Click here for the audio of my chat with Boychuk.

Sunday, January 9, 2011

Game 41: Hurricanes 4, Thrashers 3 (OT)

By Brian LeBlanc - Puck Drops
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Yes, it's been a while since we did a live blog.  It's been a long couple of weeks, to be sure, and in the meantime we missed some rather entertaining tilts.  The Canes enter today's game after beating the Florida Panthers in Sunrise for the second time this season, both games involving comebacks from two-goal deficits.

After having good luck with injuries for the first part of the season, the Canes have hit a bit of a rough patch.  Joni Pitkanen returns to the lineup this afternoon after a lower-body injury and the birth of his son yesterday, but Jussi Jokinen remains on the shelf with a lower-body concern of his own, joined today by Cam Ward who suffered a lower-body injury on Wednesday in New York.  Ward will serve as the backup this afternoon, meaning Justin Peters will get a chance to win a game against a team not named the Florida Panthers for the first time this season; he's 2-0 against the Panthers and 0-4-1 against everyone else.

The Thrashers have surprised this season and currently sit in a playoff position, following the lead of their young core, including captain and former Hurricane Andrew Ladd.  Goalie Ondrej Pavelec has been sensational more often than not, so the Canes will have some work to do if they want to leave today's game with a win.  That said, the Thrashers were destroyed 9-3 on Friday night against Toronto, so they'll have retribution on their mind this afternoon and the Canes need to be ready for the onslaught, if and when it comes along.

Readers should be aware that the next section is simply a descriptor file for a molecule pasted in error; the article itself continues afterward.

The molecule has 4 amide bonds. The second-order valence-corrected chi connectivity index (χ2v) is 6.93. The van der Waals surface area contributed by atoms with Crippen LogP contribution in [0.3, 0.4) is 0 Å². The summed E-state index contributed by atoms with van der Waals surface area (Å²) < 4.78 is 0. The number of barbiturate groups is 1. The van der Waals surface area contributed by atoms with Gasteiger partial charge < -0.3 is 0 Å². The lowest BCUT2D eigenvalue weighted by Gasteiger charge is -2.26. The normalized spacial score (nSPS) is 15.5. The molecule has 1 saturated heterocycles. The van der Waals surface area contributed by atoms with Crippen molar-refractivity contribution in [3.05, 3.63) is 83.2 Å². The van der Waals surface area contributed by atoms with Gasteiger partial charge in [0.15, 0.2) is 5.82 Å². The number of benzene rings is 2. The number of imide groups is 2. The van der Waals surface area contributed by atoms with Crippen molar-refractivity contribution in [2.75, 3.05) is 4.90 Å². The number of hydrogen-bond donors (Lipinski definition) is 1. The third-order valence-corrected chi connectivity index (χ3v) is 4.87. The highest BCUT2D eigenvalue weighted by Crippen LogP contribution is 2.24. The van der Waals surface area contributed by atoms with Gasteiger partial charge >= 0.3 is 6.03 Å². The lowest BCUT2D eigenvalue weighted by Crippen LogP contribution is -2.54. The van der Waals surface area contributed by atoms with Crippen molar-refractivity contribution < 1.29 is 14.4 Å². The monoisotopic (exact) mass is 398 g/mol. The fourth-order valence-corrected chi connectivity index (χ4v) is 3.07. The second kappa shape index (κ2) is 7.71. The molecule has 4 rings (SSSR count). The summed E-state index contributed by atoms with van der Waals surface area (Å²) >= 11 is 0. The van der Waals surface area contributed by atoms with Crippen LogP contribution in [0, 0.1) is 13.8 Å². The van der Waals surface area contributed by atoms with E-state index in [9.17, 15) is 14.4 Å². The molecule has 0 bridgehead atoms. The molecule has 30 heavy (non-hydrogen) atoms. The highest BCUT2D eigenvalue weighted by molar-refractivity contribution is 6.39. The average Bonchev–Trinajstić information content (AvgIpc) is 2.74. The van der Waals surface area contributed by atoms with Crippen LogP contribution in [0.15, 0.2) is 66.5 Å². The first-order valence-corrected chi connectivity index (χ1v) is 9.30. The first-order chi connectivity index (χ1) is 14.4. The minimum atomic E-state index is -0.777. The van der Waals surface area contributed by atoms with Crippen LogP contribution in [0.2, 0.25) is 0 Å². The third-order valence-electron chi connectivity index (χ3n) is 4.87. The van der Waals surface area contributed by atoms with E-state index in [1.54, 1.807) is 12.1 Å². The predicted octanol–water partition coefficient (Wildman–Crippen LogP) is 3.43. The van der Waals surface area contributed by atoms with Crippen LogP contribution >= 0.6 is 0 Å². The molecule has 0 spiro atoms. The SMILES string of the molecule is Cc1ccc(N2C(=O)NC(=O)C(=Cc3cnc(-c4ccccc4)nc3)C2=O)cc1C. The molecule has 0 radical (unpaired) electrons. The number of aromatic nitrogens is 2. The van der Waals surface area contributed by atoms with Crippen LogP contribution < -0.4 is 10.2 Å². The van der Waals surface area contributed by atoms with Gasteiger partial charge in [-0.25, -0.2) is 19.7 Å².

Will it be an afternoon delight for the Canes?  We're about to find out...

:55 1st: The first thing you notice about the Thrashers is that they crash the net with reckless abandon, and Justin Peters is going to have to be on his guard all day.  However, the Canes were the beneficiary of some too-anxious forechecking by Chris Thorburn, who earned a tripping penalty for knocking down Brandon Sutter at the top of the Carolina crease.

1:20 1st: Canes lead 1-0; Ruutu 10 (Corvo) (pp) Twenty-five seconds later, the power play cashes in on a great individual play by Joe Corvo.  He took the puck behind the Carolina net and went coast-to-coast, undressing the Atlanta defense at the blue line and earning a 2-on-0 down low that Tuomo Ruutu converted on a nice drop pass.  It's the Canes' first power-play goal in three games.

7:13 1st: The goal notwithstanding, the Thrashers have really asserted play early in the game.  They're getting two men in on the forecheck every time the puck enters the Carolina zone, and it looks like they're really targeting Joe Corvo to knock him off of his game.  So far the Canes have responded, and if they can stem the tide it will be tough for the Thrashers to keep this level of intensity through the entirety of the game.